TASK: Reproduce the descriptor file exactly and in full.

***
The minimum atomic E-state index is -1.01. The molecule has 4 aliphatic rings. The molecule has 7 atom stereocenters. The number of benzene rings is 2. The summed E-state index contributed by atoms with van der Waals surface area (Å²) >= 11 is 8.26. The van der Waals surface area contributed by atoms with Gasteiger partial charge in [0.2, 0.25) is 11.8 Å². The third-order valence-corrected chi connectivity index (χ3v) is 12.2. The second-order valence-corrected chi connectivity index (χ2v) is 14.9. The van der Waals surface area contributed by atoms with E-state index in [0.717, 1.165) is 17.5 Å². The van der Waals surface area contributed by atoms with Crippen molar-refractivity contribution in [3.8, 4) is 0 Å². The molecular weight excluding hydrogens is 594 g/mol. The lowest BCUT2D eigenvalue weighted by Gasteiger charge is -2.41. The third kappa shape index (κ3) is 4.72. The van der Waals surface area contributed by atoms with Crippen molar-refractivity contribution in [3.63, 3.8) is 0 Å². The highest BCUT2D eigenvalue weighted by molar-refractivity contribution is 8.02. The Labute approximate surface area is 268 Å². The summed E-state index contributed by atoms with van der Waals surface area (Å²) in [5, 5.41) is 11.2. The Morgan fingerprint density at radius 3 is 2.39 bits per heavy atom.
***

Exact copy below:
The minimum atomic E-state index is -1.01. The molecule has 4 aliphatic rings. The molecule has 7 atom stereocenters. The number of benzene rings is 2. The summed E-state index contributed by atoms with van der Waals surface area (Å²) >= 11 is 8.26. The van der Waals surface area contributed by atoms with Gasteiger partial charge in [0.2, 0.25) is 11.8 Å². The third-order valence-corrected chi connectivity index (χ3v) is 12.2. The second-order valence-corrected chi connectivity index (χ2v) is 14.9. The van der Waals surface area contributed by atoms with E-state index in [0.717, 1.165) is 17.5 Å². The van der Waals surface area contributed by atoms with Crippen molar-refractivity contribution in [3.8, 4) is 0 Å². The molecular weight excluding hydrogens is 594 g/mol. The lowest BCUT2D eigenvalue weighted by Gasteiger charge is -2.41. The third kappa shape index (κ3) is 4.72. The van der Waals surface area contributed by atoms with Crippen molar-refractivity contribution in [3.63, 3.8) is 0 Å². The highest BCUT2D eigenvalue weighted by molar-refractivity contribution is 8.02. The Labute approximate surface area is 268 Å². The summed E-state index contributed by atoms with van der Waals surface area (Å²) in [5, 5.41) is 11.2. The Morgan fingerprint density at radius 3 is 2.39 bits per heavy atom.